This last week has seen me away from home a lot and having a de-Greg break. First, Kay was away on a week-long school trip, so I felt I could sneak off to help my mother, who lives alone some sixty miles away and is in ill-health. Normally I am reluctant to leave Kay alone with my husband, as it ends up with Kay having to look after him, and I don't like to expect that even of a 16-year-old. So, with Kay out of the equation, I went off to my mother for about 5 days to do such things as her gardening for her, battling with rampant weeds - there is one variety that seems to grow six foot high in as many weeks! We also did a big shop to fill up her cupboards and freezer until my next visit - usually in about 6-8 weeks' time. I changed bedding, painted garden benches, tidied cupboards. We had some nice quality time too sitting in her sunny garden, or drinking coffee at a nearby cafe. I even took her to a favourite pub with a lovely view and we drank shandies in the dying evening sun. Considering she never gets out of the house, as she is crippled with arthritis, she looks forward to my visits where I can take her out and about in the car. I took Snoopy with me this time too - my mother always loves to see Snoopy and I couldn't guarantee that Greg would remember to feed him, if I left him behind. The break away from home did me good. However when I got home, Greg had not eaten any of the food I had left in the freezer for him or taken his pills left in the pill organiser for the entire period of my absence. He survived on bread and jam. And whisky.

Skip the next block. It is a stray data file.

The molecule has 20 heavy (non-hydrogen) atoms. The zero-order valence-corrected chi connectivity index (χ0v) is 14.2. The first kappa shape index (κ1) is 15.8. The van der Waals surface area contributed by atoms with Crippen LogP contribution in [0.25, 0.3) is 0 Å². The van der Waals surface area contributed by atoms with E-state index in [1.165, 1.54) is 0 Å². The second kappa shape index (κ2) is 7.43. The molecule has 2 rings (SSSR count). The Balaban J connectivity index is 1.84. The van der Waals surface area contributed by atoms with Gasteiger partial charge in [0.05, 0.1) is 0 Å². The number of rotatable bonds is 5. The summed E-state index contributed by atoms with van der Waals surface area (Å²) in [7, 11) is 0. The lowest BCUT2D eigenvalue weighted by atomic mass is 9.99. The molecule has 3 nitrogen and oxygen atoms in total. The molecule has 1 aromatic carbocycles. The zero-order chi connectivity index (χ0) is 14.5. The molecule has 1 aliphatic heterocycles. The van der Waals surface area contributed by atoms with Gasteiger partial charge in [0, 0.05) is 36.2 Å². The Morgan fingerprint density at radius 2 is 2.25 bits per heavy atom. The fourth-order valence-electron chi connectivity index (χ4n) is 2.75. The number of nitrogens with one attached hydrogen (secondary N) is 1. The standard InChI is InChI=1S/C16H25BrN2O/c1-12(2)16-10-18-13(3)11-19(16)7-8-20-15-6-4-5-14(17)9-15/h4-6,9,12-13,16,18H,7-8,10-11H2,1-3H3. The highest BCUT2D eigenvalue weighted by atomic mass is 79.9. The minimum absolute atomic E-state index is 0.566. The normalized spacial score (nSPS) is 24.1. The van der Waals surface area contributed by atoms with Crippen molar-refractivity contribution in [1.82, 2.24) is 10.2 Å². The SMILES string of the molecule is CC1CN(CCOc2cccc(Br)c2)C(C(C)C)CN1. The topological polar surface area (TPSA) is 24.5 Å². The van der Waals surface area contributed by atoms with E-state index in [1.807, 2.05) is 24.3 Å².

Yesterday, with Kay back from her school trip, she and I went up to Sheffield for the day. It was so good to get away from London for a second time in a week. We went for the Sheffield University Open Day for prospective undergraduates. These days all the universities have open days to show off their campus and facilities. You can reserve seats for talks on your interested subject as well as have campus tours and tours of the accommodation you might live in. All so different from when I applied to university and just put arbitrary names down on a form in an eeny-meeny-miney-mo-sort-of-fashion. Kay is particularly interested in short-listing Sheffield, because she likes the sound of the course, and, as neither of us has ever been there, we were keen to see it. I had the usual preconceived ideas of an industrial town suffering from depression, but from the moment we arrived at Sheffield station and got the tram into the town and on to the university, the town wrapped itself around us. True, it is home to the Full Monty film, where there was a lot of unemployment following closure of the steelworks, but now the city seems alive and full of the buzz of regeneration. New buildings are springing up with incredible state of the art architecture, even within the university. Even the fountains that greet you at the station alone are an incredible sight. A long wall of stainless steel with water running down it, then water cascading down steps to join a pool where it whooshes up into the air and then dribbles out of rills to got through the whole process again. We fell in love with the campus, the course it offers and the accommodation village for the students. Large areas of the town were very green and open. The older housing, particularly to the west, was old grey-stone villas, perhaps once the homes of the wealthy with servants. The final accolade came when my daughter saw the shops in the city centre and there were all the stores she normally frequents at home. To put the icing on the cake, the people are so friendly and so unlike the frostiness of Londoners. All we have to do now is hope that Sheffield likes her as much and offers her a place!!